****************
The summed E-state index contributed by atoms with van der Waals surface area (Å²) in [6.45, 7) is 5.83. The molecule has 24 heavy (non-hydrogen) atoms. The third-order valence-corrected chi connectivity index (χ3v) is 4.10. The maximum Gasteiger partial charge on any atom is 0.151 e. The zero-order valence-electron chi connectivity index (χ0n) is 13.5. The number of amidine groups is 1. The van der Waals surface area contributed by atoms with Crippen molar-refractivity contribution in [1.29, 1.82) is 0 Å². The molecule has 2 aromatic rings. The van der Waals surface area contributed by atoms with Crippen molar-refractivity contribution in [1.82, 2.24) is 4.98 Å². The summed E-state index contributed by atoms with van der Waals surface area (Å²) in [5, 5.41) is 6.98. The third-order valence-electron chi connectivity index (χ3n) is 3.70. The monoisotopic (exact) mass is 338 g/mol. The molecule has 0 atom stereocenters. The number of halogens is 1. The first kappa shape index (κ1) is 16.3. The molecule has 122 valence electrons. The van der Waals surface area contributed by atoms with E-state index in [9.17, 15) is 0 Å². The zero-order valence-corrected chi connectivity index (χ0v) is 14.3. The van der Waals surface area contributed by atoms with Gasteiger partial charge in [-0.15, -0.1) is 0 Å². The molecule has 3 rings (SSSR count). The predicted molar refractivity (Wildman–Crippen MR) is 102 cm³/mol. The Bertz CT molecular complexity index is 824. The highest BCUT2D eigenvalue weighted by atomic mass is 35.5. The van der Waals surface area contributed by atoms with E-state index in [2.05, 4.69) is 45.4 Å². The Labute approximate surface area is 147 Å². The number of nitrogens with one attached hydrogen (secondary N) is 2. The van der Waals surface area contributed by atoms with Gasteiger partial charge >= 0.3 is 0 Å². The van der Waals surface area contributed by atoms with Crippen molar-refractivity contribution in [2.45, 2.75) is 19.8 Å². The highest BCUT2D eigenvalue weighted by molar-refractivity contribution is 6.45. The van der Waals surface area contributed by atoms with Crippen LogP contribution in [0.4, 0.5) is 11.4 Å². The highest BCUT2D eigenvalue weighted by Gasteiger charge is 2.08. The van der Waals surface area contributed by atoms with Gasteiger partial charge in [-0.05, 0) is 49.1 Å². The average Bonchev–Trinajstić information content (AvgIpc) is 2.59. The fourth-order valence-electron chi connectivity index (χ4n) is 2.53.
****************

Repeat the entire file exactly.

The summed E-state index contributed by atoms with van der Waals surface area (Å²) in [6.45, 7) is 5.83. The molecule has 24 heavy (non-hydrogen) atoms. The third-order valence-corrected chi connectivity index (χ3v) is 4.10. The maximum Gasteiger partial charge on any atom is 0.151 e. The zero-order valence-electron chi connectivity index (χ0n) is 13.5. The number of amidine groups is 1. The van der Waals surface area contributed by atoms with Crippen molar-refractivity contribution in [1.29, 1.82) is 0 Å². The molecule has 2 aromatic rings. The van der Waals surface area contributed by atoms with Crippen molar-refractivity contribution in [1.82, 2.24) is 4.98 Å². The summed E-state index contributed by atoms with van der Waals surface area (Å²) in [5, 5.41) is 6.98. The third-order valence-electron chi connectivity index (χ3n) is 3.70. The monoisotopic (exact) mass is 338 g/mol. The molecule has 0 atom stereocenters. The number of halogens is 1. The first kappa shape index (κ1) is 16.3. The molecule has 122 valence electrons. The van der Waals surface area contributed by atoms with E-state index in [9.17, 15) is 0 Å². The zero-order valence-corrected chi connectivity index (χ0v) is 14.3. The van der Waals surface area contributed by atoms with Gasteiger partial charge in [-0.15, -0.1) is 0 Å². The molecule has 3 rings (SSSR count). The predicted molar refractivity (Wildman–Crippen MR) is 102 cm³/mol. The Bertz CT molecular complexity index is 824. The highest BCUT2D eigenvalue weighted by atomic mass is 35.5. The van der Waals surface area contributed by atoms with E-state index in [2.05, 4.69) is 45.4 Å². The Labute approximate surface area is 147 Å². The number of nitrogens with one attached hydrogen (secondary N) is 2. The van der Waals surface area contributed by atoms with Gasteiger partial charge >= 0.3 is 0 Å². The van der Waals surface area contributed by atoms with Crippen molar-refractivity contribution in [2.45, 2.75) is 19.8 Å². The highest BCUT2D eigenvalue weighted by molar-refractivity contribution is 6.45. The van der Waals surface area contributed by atoms with Crippen LogP contribution in [0.4, 0.5) is 11.4 Å². The highest BCUT2D eigenvalue weighted by Gasteiger charge is 2.08. The van der Waals surface area contributed by atoms with Gasteiger partial charge in [-0.05, 0) is 49.1 Å². The average Bonchev–Trinajstić information content (AvgIpc) is 2.59. The fourth-order valence-electron chi connectivity index (χ4n) is 2.53.